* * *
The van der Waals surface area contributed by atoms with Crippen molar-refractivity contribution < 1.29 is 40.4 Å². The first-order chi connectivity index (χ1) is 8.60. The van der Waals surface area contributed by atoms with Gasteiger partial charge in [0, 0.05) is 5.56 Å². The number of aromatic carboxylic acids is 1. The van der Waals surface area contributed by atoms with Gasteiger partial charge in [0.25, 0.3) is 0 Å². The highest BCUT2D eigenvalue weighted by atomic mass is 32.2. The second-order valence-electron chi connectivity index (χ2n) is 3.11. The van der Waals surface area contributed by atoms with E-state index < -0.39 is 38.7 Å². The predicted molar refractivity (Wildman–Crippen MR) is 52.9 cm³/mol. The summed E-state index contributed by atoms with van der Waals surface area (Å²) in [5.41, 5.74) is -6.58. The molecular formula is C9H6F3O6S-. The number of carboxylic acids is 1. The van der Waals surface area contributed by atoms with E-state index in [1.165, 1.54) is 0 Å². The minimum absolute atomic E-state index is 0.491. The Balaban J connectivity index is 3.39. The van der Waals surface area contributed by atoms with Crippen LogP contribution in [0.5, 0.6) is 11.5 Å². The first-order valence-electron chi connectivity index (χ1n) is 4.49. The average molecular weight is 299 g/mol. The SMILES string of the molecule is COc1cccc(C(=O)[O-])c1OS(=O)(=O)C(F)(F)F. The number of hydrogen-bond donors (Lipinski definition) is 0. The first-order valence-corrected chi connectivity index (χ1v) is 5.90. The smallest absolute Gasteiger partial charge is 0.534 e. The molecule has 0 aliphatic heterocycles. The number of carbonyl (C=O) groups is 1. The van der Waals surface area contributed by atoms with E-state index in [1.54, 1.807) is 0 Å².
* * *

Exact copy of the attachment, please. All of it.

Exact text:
The van der Waals surface area contributed by atoms with Crippen molar-refractivity contribution < 1.29 is 40.4 Å². The first-order chi connectivity index (χ1) is 8.60. The van der Waals surface area contributed by atoms with Gasteiger partial charge in [0, 0.05) is 5.56 Å². The number of aromatic carboxylic acids is 1. The van der Waals surface area contributed by atoms with Gasteiger partial charge in [0.25, 0.3) is 0 Å². The highest BCUT2D eigenvalue weighted by atomic mass is 32.2. The second-order valence-electron chi connectivity index (χ2n) is 3.11. The van der Waals surface area contributed by atoms with E-state index < -0.39 is 38.7 Å². The predicted molar refractivity (Wildman–Crippen MR) is 52.9 cm³/mol. The summed E-state index contributed by atoms with van der Waals surface area (Å²) in [5.41, 5.74) is -6.58. The molecular formula is C9H6F3O6S-. The number of carboxylic acids is 1. The van der Waals surface area contributed by atoms with E-state index in [1.165, 1.54) is 0 Å². The minimum absolute atomic E-state index is 0.491. The Balaban J connectivity index is 3.39. The van der Waals surface area contributed by atoms with Crippen LogP contribution in [0.5, 0.6) is 11.5 Å². The first-order valence-electron chi connectivity index (χ1n) is 4.49. The average molecular weight is 299 g/mol. The SMILES string of the molecule is COc1cccc(C(=O)[O-])c1OS(=O)(=O)C(F)(F)F. The number of hydrogen-bond donors (Lipinski definition) is 0. The first-order valence-corrected chi connectivity index (χ1v) is 5.90. The smallest absolute Gasteiger partial charge is 0.534 e. The molecule has 0 aliphatic heterocycles. The number of carbonyl (C=O) groups is 1. The van der Waals surface area contributed by atoms with E-state index in [1.54, 1.807) is 0 Å².